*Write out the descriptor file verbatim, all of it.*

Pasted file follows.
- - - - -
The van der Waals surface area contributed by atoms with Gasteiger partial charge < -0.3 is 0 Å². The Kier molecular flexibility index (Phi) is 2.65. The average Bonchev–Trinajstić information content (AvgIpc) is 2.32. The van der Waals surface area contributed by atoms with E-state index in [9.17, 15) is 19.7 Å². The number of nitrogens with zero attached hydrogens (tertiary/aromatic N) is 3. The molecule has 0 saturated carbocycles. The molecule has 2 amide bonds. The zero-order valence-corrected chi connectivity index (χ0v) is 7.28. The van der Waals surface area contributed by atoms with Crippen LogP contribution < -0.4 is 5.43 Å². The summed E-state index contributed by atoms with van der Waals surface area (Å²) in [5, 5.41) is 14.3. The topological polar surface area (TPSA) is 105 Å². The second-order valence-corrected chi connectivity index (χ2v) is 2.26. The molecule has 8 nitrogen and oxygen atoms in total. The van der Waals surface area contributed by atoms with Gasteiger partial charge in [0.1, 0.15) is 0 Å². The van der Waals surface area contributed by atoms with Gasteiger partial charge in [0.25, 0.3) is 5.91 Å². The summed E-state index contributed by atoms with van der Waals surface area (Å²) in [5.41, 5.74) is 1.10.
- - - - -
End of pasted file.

The van der Waals surface area contributed by atoms with Gasteiger partial charge < -0.3 is 0 Å². The Kier molecular flexibility index (Phi) is 2.65. The average Bonchev–Trinajstić information content (AvgIpc) is 2.32. The van der Waals surface area contributed by atoms with E-state index in [9.17, 15) is 19.7 Å². The number of nitrogens with zero attached hydrogens (tertiary/aromatic N) is 3. The molecule has 0 saturated carbocycles. The molecule has 2 amide bonds. The zero-order valence-corrected chi connectivity index (χ0v) is 7.28. The van der Waals surface area contributed by atoms with Crippen LogP contribution < -0.4 is 5.43 Å². The summed E-state index contributed by atoms with van der Waals surface area (Å²) in [5, 5.41) is 14.3. The topological polar surface area (TPSA) is 105 Å². The second-order valence-corrected chi connectivity index (χ2v) is 2.26. The molecule has 8 nitrogen and oxygen atoms in total. The van der Waals surface area contributed by atoms with Gasteiger partial charge in [0.1, 0.15) is 0 Å². The van der Waals surface area contributed by atoms with Gasteiger partial charge in [0.25, 0.3) is 5.91 Å². The summed E-state index contributed by atoms with van der Waals surface area (Å²) in [5.41, 5.74) is 1.10.